Newly launched packages by luxury resorts and spas like Ubud Hanging Gardens and the cliff-top Ayana promise to recreate Gilbert’s four transformative months on Bali in a few passing days with yoga classes, drawn-out beach dinners, massage therapy. As of June, the upscale chain COMO Hotels and Resorts combines Bangkok, Bhutan and Bali in an Eat, Pray, Love excursion that culminates at the swish Uma Ubud, where guests can choose from cleansing temple rituals, sessions with Ketut or outings to locations where the movie was shot. Other tours built around the book focus on curative group gatherings and self-discovery of the kind Gilbert has down. “Not even Italy or India could give her the peace she longed for,” boasts Indonesia’s official tourism website. “And she found it in Bali, island of gods and goddesses.”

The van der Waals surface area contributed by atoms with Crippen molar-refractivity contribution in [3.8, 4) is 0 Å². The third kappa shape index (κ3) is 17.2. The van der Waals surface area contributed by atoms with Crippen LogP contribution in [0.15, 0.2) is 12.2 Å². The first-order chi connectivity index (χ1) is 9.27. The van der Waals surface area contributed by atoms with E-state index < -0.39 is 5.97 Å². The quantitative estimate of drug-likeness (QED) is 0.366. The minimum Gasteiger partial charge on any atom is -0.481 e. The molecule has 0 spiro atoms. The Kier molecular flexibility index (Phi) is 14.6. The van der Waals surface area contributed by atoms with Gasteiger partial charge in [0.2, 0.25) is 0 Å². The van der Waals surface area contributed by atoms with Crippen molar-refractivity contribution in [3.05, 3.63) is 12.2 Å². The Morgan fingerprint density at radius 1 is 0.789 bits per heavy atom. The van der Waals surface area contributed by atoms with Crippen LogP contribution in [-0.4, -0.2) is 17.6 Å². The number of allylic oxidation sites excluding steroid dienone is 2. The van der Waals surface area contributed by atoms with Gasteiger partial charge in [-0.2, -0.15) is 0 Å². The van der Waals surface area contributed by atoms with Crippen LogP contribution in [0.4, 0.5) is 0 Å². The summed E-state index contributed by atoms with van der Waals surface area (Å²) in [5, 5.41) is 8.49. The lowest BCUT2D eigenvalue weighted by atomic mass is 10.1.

The idea behind these offerings is not to knock off a checklist of the people and places the writer visited, but to partake — however briefly — in her progress. “It really did feel like Liz was helping us experience some of the same spiritual growth she did,” says Halle Eavelyn, co-founder of Las Vegas-based Spirit Quest Tours, which led its first six-day Eat, Pray, Love Bali trip at the end of May. Eavelyn, who testifies to turning overnight from atheist to believer, offers, with her husband, “life-changing luxury travel.” The island, she says, is “where the culmination of Liz’s flowering happened, so we skipped right to the end of the book.” Of the 15 participants in May’s tour — aged 29 to 78, and all but two of them women — most describe undergoing “shifts.” One lady finally began to confront her husband’s death. Another, an insomniac, slept soundly for the first time in over a decade.